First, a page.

The possible side effects of alitretinoin include skin irritation and lightening of the skin.
Imiquimod cream can also be used to treat KS skin lesions. It is applied three times a week for six months. Note, though, that it may cause some itching and redness around the areas where it is used.
If a person only has a few small KS lesions, they might be able to be removed with surgery. Surgical options for KS include:
Even with surgery, it’s possible that a KS lesion might come back (recur) in the same place.
During photodynamic therapy (PDT), a special liquid drug is applied to the skin. The drug collects in the tumor cells over several hours or days and makes the cells sensitive to certain types of light. A special light source is then focused on the tumor(s), and the cells die.
A possible side effect of PDT is that it can make the skin very sensitive to sunlight, so precautions will be needed to avoid serious burns.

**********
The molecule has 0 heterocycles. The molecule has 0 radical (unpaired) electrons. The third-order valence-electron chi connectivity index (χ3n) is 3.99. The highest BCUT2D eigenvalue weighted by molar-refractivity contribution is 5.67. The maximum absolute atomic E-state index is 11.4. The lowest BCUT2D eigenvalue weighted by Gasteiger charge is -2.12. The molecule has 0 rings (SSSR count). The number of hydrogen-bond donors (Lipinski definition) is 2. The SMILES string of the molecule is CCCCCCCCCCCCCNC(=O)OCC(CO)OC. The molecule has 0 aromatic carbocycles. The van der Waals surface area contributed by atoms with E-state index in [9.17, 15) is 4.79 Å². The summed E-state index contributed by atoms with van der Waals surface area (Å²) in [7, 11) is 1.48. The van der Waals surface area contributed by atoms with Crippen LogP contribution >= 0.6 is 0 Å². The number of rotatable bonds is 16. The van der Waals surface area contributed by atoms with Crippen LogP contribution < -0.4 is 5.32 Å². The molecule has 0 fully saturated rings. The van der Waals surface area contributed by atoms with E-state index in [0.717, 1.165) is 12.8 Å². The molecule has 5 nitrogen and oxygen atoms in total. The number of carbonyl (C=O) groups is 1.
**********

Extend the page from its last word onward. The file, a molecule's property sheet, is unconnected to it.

Radiation therapy is often used to treat KS skin lesions. The technique uses high-energy X-rays to destroy cancer cells while doing as little harm as possible to normal cells.
If KS is affecting organs inside the body, radiotherapy can be used to help address symptoms such as swelling, pain, and bleeding.
The possible side effects of radiation therapy can include skin changes, nausea, vomiting, anemia, and fatigue.
Some treatments for KS are whole-body (systemic) treatments, which can be useful when cancer has spread throughout the body (metastasized).
If KS is more advanced, chemotherapy can be an option. The chemotherapy drugs that are used most often to treat KS belong to a group known as liposomal anthracyclines.
Liposomal chemotherapy uses very tiny fat spheres (liposomes) to carry anticancer drugs, such as doxorubicin. These spheres keep the drugs in the bloodstream longer, which means that more of the medicine reaches the cancer cells.
Patients with AIDS-associated KS should continue with antiretroviral therapy (ART) while they are undergoing systemic chemotherapy.
Two liposomal anthracyclines used in the United States to treat KS are:
Other chemotherapy drugs that can be used to treat KS include:
The side effects of chemotherapy depend on the specific drug and the dose used, but they can include nausea and vomiting, hair loss, loss of appetite, diarrhea, fatigue, and low blood count.